Torsos house important organs that are vital to keeping us alive. Our heart, lungs, liver, intestines and so forth are all easily accessible through a thin layer of skin, fat, muscle and sometimes ribs and a sternum although even these have spaces by which damage may be inflicted. Exposing our ventral side means that we trust we won’t be attacked. Laying on our backs is something we do only in our own houses because it exposes our bodies to attack and paralyzes us from defending ourselves.
Women, in the wrong company will feel particularly sensitive about exposing their breasts and both sexes will avoid displaying their genitals when nervous or timid. This is where arm and leg crossing is prevalent creating shields so as to reduce threatening exposure. Other times, bodies may turn away from people with whom we lack trust, or we may distance our torsos to give us a time and space buffer so that if a threat should be advanced, we have enough of a cushion to escape.
When in conversation people will orient their ventral side to those they trust the most and away from those they trust least. They’ll also favour those with whom they agree with most and away from people they disagree with or have contempt for. People can be seen changing their orientation more and more over the course of a conversation as ideas diverge. In dating, as women are turned off by an approach they will first shift their feet toward the exit, followed by the torso. If they wish to remain polite so as not to offend, they might keep their faces oriented toward their solicitor, yet the rest of their body, the important parts, will face away. Even slight disagreement can produce ventral shifts as bodies orient away from the speaker based on topics of lessor interest or topics we wish not do discuss.
Ventral distancing is also a nonverbal cue that indicates agreement. When people don’t like what they are hearing, they will slouch or lean backward to indicate that they aren’t seeing eye-to-eye on matters. On the other hand, when people agree, they will move toward each other to shrink the distance. When presenting a lecture, it’s easy to measure audience interest because those most keen will be sitting “at the edge of their seat” hanging onto every word. The bored or disinterested will be slouching or sitting low in their seats perhaps awkwardly to one side as if ready to take flight.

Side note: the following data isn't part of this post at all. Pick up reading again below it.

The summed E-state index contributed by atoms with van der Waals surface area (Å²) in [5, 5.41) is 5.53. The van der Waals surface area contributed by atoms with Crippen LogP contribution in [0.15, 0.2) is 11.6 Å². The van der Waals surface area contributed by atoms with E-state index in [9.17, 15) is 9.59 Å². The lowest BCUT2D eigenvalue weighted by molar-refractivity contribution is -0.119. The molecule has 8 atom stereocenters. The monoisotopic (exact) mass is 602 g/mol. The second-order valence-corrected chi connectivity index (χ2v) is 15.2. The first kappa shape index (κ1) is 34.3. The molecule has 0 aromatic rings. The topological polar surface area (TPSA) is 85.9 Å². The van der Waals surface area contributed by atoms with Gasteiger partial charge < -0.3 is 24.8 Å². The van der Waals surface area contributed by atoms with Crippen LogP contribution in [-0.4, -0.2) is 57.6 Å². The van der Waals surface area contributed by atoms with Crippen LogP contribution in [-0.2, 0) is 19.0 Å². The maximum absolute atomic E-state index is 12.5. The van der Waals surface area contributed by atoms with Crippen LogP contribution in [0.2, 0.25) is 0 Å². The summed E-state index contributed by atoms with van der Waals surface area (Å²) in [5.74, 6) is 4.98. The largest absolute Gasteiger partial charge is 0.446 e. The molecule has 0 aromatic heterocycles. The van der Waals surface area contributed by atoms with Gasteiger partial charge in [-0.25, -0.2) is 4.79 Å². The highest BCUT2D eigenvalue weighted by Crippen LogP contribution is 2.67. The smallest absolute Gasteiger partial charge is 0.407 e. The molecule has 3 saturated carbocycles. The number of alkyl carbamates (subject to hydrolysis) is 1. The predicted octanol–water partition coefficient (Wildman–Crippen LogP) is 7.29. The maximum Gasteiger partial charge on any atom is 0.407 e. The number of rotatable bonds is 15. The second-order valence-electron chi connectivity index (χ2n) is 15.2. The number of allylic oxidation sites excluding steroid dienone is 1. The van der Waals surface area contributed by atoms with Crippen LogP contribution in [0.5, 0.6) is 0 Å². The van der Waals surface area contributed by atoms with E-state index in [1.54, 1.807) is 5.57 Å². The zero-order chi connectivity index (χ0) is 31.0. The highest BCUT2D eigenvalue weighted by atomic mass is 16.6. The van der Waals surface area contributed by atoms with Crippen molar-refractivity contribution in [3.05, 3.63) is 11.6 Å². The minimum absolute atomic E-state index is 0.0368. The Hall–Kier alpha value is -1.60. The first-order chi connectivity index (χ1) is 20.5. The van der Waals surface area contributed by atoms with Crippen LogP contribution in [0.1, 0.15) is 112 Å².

When we are reunited with loved ones we take part in hugs which is intimate precisely because the torsos are sandwiched together. We even move our arms away from our fronts so that we can get even closer. Children love to receive “raspberries” where air is blown onto their stomachs and will permit it because they trust their parents or family members. However, even with children they’ll “turn their backs on us” when they are upset with us as we enforce rules. This is a nonverbal way to show disagreement. Lovers in deep conversations will move closer to each other and face head on indicating a trust and showing no desire to leave or exit the situation which might happen by turning the torso away. Orienting the torso forward says that this is the direction in which someone is thinking about moving and when lovers do this, it means they wish to move into one another; to kiss. In a business context, people who agree with turn their bodies so they more closely face each other, even while sitting, and away from those whom they disagree with. This is called “ventral fronting” or “ventral denial.”
To use ventral language best, lean forward and drop the arms to the side when you wish to project agreement but when the opposite is desired feel free to side back in a chair or lean back or turn to the side and cross the arms. Making friends with all people is not always desirable especially when someone is malicious and unpopular. Being courteous all the time, to all people is a misuse of proper body language so use the nonverbal language that is most appropriate for the feelings you want to convey.